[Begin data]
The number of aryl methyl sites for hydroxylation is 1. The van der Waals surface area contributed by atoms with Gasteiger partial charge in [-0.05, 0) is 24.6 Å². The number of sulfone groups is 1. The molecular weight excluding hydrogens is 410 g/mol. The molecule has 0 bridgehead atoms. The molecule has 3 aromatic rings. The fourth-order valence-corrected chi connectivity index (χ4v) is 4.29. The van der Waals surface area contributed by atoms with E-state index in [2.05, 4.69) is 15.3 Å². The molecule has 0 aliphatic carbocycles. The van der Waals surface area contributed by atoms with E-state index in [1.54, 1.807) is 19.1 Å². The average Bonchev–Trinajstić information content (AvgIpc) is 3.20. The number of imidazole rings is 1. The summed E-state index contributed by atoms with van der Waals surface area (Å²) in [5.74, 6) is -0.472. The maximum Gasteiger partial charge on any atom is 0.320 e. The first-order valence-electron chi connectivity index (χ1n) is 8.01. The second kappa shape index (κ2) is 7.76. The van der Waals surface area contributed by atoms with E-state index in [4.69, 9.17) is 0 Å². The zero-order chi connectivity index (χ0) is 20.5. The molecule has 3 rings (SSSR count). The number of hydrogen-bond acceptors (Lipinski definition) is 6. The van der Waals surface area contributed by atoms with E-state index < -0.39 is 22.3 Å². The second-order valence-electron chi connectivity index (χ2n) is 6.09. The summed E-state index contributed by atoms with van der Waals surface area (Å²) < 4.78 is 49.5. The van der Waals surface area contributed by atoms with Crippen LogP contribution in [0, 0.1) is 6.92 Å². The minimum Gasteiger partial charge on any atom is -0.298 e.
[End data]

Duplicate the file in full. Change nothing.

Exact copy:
The number of aryl methyl sites for hydroxylation is 1. The van der Waals surface area contributed by atoms with Gasteiger partial charge in [-0.05, 0) is 24.6 Å². The number of sulfone groups is 1. The molecular weight excluding hydrogens is 410 g/mol. The molecule has 0 bridgehead atoms. The molecule has 3 aromatic rings. The fourth-order valence-corrected chi connectivity index (χ4v) is 4.29. The van der Waals surface area contributed by atoms with E-state index in [2.05, 4.69) is 15.3 Å². The molecule has 0 aliphatic carbocycles. The van der Waals surface area contributed by atoms with E-state index in [1.54, 1.807) is 19.1 Å². The average Bonchev–Trinajstić information content (AvgIpc) is 3.20. The number of imidazole rings is 1. The summed E-state index contributed by atoms with van der Waals surface area (Å²) in [5.74, 6) is -0.472. The maximum Gasteiger partial charge on any atom is 0.320 e. The first-order valence-electron chi connectivity index (χ1n) is 8.01. The second kappa shape index (κ2) is 7.76. The van der Waals surface area contributed by atoms with E-state index in [4.69, 9.17) is 0 Å². The zero-order chi connectivity index (χ0) is 20.5. The molecule has 3 rings (SSSR count). The number of hydrogen-bond acceptors (Lipinski definition) is 6. The van der Waals surface area contributed by atoms with E-state index < -0.39 is 22.3 Å². The second-order valence-electron chi connectivity index (χ2n) is 6.09. The summed E-state index contributed by atoms with van der Waals surface area (Å²) < 4.78 is 49.5. The van der Waals surface area contributed by atoms with Crippen LogP contribution in [0, 0.1) is 6.92 Å². The minimum Gasteiger partial charge on any atom is -0.298 e.